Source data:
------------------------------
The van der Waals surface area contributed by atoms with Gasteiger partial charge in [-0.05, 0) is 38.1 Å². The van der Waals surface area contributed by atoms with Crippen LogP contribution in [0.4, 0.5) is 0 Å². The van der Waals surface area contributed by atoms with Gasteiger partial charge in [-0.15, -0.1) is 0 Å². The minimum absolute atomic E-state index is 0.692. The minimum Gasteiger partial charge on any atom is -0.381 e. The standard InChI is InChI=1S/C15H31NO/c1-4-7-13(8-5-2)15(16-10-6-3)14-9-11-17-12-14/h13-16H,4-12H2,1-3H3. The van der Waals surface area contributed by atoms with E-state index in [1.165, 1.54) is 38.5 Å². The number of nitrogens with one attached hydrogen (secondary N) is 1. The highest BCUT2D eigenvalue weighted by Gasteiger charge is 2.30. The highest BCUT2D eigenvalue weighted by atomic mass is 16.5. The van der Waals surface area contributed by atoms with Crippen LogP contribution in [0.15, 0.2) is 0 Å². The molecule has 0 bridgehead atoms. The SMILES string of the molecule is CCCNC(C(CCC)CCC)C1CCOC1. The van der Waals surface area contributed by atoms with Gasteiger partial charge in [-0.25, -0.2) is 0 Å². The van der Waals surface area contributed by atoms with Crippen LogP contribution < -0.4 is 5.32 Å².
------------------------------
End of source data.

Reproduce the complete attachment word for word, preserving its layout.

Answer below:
The van der Waals surface area contributed by atoms with Gasteiger partial charge in [-0.05, 0) is 38.1 Å². The van der Waals surface area contributed by atoms with Crippen LogP contribution in [0.4, 0.5) is 0 Å². The van der Waals surface area contributed by atoms with Gasteiger partial charge in [-0.15, -0.1) is 0 Å². The minimum absolute atomic E-state index is 0.692. The minimum Gasteiger partial charge on any atom is -0.381 e. The standard InChI is InChI=1S/C15H31NO/c1-4-7-13(8-5-2)15(16-10-6-3)14-9-11-17-12-14/h13-16H,4-12H2,1-3H3. The van der Waals surface area contributed by atoms with E-state index in [1.165, 1.54) is 38.5 Å². The number of nitrogens with one attached hydrogen (secondary N) is 1. The highest BCUT2D eigenvalue weighted by Gasteiger charge is 2.30. The highest BCUT2D eigenvalue weighted by atomic mass is 16.5. The van der Waals surface area contributed by atoms with Crippen LogP contribution in [0.15, 0.2) is 0 Å². The molecule has 0 bridgehead atoms. The SMILES string of the molecule is CCCNC(C(CCC)CCC)C1CCOC1. The van der Waals surface area contributed by atoms with Gasteiger partial charge in [-0.25, -0.2) is 0 Å². The van der Waals surface area contributed by atoms with Crippen LogP contribution < -0.4 is 5.32 Å².